Not long afterwards in 1969 we formed a band called the Gravity Adjusters Expansion Band and began playing & performing free music utilizing my sonic designs and other oddities that Lee had collected as well as some conventional instruments played in unconventional ways. The band was open for new players to sit-in and we often had some very unusual instruments from around the world. A few musicians started showing up to purchase the newly invented Waterphone. Shelly Manne and Emil Richards were two of the first to fly up from L.A. and attend our music sessions. They each bought several Waterphones and Emil invited me down to Los Angeles to stay at his home as he had a number of friends that wanted Waterphones and other items that I was making. I took a van load of instruments and sonic sculptures to L.A. and sold them all in a week. I made more money in that one week than I had as a painter for the previous year, which suggested that the time was right to make a career change.

I began selling through art galleries, museums and music stores. Shortly after that I started having problems with people copying my designs, especailly in Los Angeles and New York. By this time I had the patent (3896696) but not much money, so finding and going after the patent infringers was difficult as they would submerge as soon as questions were asked. I realized that I needed to upgrade my instruments and hopefully in the process out distance my imitators. At the same time I put all music stores on notice that they were subject to law suites if they sold imitations of the Waterphone. I began doing more research into materials and processes and decided that stainless steel would be the way to go but there were many problems to be worked out which did take some time. Eventually I began making all of my resonators from stainless steel and most attachments in bronze. This made it more difficult for my imitators and I have yet to see an imitation Waterphone that either sounds as good or is as durable as what I make.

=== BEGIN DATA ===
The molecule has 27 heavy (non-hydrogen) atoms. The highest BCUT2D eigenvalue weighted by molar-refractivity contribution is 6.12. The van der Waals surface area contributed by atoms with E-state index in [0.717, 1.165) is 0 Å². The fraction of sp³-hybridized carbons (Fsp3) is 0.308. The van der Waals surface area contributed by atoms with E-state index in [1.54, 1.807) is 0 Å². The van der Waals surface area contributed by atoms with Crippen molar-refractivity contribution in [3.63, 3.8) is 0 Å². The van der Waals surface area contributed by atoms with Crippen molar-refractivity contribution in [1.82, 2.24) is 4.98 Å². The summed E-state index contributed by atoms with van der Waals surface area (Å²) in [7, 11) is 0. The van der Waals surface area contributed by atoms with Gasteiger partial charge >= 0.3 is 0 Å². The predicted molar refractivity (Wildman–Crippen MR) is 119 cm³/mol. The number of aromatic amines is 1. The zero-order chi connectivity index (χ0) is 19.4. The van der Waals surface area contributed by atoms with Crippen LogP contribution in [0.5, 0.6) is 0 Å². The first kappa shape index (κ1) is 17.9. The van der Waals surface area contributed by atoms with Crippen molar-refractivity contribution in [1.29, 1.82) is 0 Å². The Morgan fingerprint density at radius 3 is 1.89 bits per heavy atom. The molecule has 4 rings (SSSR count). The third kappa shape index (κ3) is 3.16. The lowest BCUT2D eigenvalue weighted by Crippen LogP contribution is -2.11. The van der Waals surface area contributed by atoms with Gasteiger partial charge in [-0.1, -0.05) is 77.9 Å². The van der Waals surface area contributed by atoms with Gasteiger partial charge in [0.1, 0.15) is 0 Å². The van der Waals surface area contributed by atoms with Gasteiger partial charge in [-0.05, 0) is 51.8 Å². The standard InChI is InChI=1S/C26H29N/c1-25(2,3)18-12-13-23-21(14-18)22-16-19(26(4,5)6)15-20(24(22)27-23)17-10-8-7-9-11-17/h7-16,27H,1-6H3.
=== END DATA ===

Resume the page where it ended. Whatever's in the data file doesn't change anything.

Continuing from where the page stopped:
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Brooks Hubbert III is a multimedia artist, musician, and inventor from Pensacola, Florida. With creative pursuits in various fields, he is lauded for his musicianship and sculpture-based photography and was nationally recognized for his Sonic Clamp invention in 2012. A friend and collaborator of the late Richard Waters, Hubbert’s musical background, holistic artistry and passion for innovation renders him uniquely qualified to continue the legacy of the Waterphone. Hubbert has kept with the Waters’ tradition of sonic experimentation and is developing new applications for water resonators.

"It’s an honor to carry on my friend Richard Waters’ incredible legacy of sound and vision. Overall, Richard Waters was my biggest influence in learning how to combine disciplines and forge new ones. Out of our friendship bore an exchange of ideas, a mentorship, and a supportive confidant during the creative process."- Brooks Hubbert III